Blue Earth
Glazer's Camera

Lytro Lets You Shoot First, Focus Later

Ng's Lytro design lens Ng's Lytro design lens

Anyone who has ever taken a photo can probably describe a perfect shot that they took — and that they later found was ruined because the camera autofocused on the wrong object.

However, with new technology developed by Ren Ng, the founder of Lytro, this focal dilemma will become relatively moot. Ng has created a light field camera, which lets the user explore and adjust focal points after the image has been taken.

Similar in size to a point-and-shoot camera, Ng's Lytro design reportedly shoots with equivalent resolution to other comparable models on the market today. Another major advantage is that there is no shutter lag delay while waiting for the autofocus device to work and the shot to be taken.

The Lytro achieves this flexibility with the use of a sensor called a microlens array, which puts the equivalent of many lenses into a small lens field. The camera’s high-end software then allows for the adjustment.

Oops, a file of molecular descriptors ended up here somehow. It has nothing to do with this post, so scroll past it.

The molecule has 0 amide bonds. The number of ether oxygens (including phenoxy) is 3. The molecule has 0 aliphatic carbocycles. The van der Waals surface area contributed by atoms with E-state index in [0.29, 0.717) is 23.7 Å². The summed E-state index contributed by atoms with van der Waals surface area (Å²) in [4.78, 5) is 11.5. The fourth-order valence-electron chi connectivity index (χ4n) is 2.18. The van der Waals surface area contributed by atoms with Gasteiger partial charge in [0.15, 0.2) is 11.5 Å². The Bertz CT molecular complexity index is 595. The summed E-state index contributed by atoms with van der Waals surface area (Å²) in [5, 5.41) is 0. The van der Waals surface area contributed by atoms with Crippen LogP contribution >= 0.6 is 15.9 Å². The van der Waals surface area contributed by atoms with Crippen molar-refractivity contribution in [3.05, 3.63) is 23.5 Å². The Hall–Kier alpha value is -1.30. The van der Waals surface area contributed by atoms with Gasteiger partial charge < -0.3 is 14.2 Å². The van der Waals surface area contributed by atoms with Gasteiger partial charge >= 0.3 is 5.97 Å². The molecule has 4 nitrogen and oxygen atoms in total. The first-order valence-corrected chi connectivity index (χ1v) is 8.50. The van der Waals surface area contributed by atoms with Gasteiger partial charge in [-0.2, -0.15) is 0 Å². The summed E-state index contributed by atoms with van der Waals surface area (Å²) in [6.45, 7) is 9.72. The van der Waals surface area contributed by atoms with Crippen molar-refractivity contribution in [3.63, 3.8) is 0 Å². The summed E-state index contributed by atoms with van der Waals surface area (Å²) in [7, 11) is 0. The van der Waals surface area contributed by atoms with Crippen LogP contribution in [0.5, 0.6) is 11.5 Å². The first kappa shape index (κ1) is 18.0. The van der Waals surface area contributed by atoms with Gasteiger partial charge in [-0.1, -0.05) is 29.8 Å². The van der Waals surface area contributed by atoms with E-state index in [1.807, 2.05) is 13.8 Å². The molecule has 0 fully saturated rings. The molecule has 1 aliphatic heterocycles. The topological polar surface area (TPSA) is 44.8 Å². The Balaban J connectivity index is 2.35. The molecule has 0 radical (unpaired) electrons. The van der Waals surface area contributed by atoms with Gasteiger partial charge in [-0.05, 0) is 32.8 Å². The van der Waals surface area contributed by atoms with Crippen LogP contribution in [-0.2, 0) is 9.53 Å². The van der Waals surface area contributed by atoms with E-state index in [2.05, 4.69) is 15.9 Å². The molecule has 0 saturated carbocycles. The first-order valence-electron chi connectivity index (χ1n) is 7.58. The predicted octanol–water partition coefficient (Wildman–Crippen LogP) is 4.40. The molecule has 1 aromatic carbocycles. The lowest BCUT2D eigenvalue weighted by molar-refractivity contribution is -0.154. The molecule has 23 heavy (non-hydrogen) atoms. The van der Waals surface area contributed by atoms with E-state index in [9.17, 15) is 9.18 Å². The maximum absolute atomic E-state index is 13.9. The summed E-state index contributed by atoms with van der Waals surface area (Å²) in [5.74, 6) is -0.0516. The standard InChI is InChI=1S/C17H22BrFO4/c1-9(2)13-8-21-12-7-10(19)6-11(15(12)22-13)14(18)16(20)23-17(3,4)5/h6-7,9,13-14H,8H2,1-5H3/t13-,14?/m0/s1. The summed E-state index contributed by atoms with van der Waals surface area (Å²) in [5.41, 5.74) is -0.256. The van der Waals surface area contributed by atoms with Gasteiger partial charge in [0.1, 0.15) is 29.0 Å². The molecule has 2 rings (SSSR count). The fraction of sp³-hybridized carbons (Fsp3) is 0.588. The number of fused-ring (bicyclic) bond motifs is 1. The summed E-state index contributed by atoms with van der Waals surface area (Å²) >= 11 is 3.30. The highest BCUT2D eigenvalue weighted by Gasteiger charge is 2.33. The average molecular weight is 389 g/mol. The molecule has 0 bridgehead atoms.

Ng first explored the concept of adjustable focal points in his PhD thesis at Stanford University, winning a worldwide competition for the best doctoral dissertation in computer science in 2006.

The Silicon Valley-based company has said it will not license the technology and will instead start producing its own line of cameras.

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